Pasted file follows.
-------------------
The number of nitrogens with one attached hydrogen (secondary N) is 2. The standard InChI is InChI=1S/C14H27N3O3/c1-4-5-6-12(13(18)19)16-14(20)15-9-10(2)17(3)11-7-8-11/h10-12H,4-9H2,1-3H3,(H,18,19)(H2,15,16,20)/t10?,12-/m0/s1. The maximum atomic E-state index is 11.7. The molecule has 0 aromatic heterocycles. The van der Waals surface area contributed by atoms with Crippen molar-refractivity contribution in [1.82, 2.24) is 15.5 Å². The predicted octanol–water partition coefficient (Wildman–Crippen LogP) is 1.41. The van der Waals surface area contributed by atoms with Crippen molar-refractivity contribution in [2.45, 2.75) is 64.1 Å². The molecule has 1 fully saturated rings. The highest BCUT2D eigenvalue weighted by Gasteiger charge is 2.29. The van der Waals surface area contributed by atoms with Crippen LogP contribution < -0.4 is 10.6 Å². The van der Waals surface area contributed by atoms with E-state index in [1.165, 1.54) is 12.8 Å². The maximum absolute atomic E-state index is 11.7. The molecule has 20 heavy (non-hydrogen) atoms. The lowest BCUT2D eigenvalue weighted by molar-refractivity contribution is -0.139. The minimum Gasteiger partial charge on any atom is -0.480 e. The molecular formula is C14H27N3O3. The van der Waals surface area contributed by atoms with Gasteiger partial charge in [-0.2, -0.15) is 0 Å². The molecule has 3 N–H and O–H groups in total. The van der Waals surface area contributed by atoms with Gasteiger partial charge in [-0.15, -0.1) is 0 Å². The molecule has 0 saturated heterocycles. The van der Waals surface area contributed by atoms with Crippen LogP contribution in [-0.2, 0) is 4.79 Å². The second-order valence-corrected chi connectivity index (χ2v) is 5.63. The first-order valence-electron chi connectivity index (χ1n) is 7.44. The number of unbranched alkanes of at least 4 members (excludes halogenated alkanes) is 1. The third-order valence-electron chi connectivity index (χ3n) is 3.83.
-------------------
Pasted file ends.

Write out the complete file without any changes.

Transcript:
The number of nitrogens with one attached hydrogen (secondary N) is 2. The standard InChI is InChI=1S/C14H27N3O3/c1-4-5-6-12(13(18)19)16-14(20)15-9-10(2)17(3)11-7-8-11/h10-12H,4-9H2,1-3H3,(H,18,19)(H2,15,16,20)/t10?,12-/m0/s1. The maximum atomic E-state index is 11.7. The molecule has 0 aromatic heterocycles. The van der Waals surface area contributed by atoms with Crippen molar-refractivity contribution in [1.82, 2.24) is 15.5 Å². The predicted octanol–water partition coefficient (Wildman–Crippen LogP) is 1.41. The van der Waals surface area contributed by atoms with Crippen molar-refractivity contribution in [2.45, 2.75) is 64.1 Å². The molecule has 1 fully saturated rings. The highest BCUT2D eigenvalue weighted by Gasteiger charge is 2.29. The van der Waals surface area contributed by atoms with Crippen LogP contribution < -0.4 is 10.6 Å². The van der Waals surface area contributed by atoms with E-state index in [1.165, 1.54) is 12.8 Å². The maximum absolute atomic E-state index is 11.7. The molecule has 20 heavy (non-hydrogen) atoms. The lowest BCUT2D eigenvalue weighted by molar-refractivity contribution is -0.139. The minimum Gasteiger partial charge on any atom is -0.480 e. The molecular formula is C14H27N3O3. The van der Waals surface area contributed by atoms with Gasteiger partial charge in [-0.2, -0.15) is 0 Å². The molecule has 3 N–H and O–H groups in total. The van der Waals surface area contributed by atoms with Gasteiger partial charge in [-0.15, -0.1) is 0 Å². The molecule has 0 saturated heterocycles. The van der Waals surface area contributed by atoms with Crippen LogP contribution in [-0.2, 0) is 4.79 Å². The second-order valence-corrected chi connectivity index (χ2v) is 5.63. The first-order valence-electron chi connectivity index (χ1n) is 7.44. The number of unbranched alkanes of at least 4 members (excludes halogenated alkanes) is 1. The third-order valence-electron chi connectivity index (χ3n) is 3.83.